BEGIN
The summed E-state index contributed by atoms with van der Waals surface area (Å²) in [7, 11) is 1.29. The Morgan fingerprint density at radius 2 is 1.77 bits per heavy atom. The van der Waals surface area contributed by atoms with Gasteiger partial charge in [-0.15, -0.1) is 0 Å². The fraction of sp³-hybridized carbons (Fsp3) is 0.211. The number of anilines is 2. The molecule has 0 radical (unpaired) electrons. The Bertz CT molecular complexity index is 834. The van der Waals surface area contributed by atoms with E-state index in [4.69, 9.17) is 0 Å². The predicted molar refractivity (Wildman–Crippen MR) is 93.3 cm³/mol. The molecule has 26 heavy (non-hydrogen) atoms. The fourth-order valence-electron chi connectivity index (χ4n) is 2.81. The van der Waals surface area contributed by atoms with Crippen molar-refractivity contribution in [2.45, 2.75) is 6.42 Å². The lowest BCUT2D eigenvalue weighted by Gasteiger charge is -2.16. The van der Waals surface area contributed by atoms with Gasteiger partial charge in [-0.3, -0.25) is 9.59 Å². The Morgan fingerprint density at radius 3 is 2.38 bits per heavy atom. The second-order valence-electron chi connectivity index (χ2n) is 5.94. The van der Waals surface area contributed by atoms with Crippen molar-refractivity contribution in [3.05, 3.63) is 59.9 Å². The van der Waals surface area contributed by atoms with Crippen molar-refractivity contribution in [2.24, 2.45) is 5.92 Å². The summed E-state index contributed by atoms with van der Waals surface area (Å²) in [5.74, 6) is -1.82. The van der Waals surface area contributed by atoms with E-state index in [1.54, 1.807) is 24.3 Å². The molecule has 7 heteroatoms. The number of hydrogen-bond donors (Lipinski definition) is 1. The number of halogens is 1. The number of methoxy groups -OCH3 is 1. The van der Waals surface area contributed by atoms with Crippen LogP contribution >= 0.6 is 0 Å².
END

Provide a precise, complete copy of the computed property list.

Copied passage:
The summed E-state index contributed by atoms with van der Waals surface area (Å²) in [7, 11) is 1.29. The Morgan fingerprint density at radius 2 is 1.77 bits per heavy atom. The van der Waals surface area contributed by atoms with Gasteiger partial charge in [-0.15, -0.1) is 0 Å². The fraction of sp³-hybridized carbons (Fsp3) is 0.211. The number of anilines is 2. The molecule has 0 radical (unpaired) electrons. The Bertz CT molecular complexity index is 834. The van der Waals surface area contributed by atoms with E-state index in [4.69, 9.17) is 0 Å². The predicted molar refractivity (Wildman–Crippen MR) is 93.3 cm³/mol. The molecule has 26 heavy (non-hydrogen) atoms. The fourth-order valence-electron chi connectivity index (χ4n) is 2.81. The van der Waals surface area contributed by atoms with Crippen molar-refractivity contribution in [2.45, 2.75) is 6.42 Å². The lowest BCUT2D eigenvalue weighted by Gasteiger charge is -2.16. The van der Waals surface area contributed by atoms with Gasteiger partial charge in [-0.3, -0.25) is 9.59 Å². The Morgan fingerprint density at radius 3 is 2.38 bits per heavy atom. The second-order valence-electron chi connectivity index (χ2n) is 5.94. The van der Waals surface area contributed by atoms with Crippen molar-refractivity contribution in [3.05, 3.63) is 59.9 Å². The van der Waals surface area contributed by atoms with Crippen molar-refractivity contribution in [2.24, 2.45) is 5.92 Å². The summed E-state index contributed by atoms with van der Waals surface area (Å²) in [5.74, 6) is -1.82. The van der Waals surface area contributed by atoms with E-state index in [1.54, 1.807) is 24.3 Å². The molecule has 7 heteroatoms. The number of hydrogen-bond donors (Lipinski definition) is 1. The number of halogens is 1. The number of methoxy groups -OCH3 is 1. The van der Waals surface area contributed by atoms with Crippen LogP contribution >= 0.6 is 0 Å².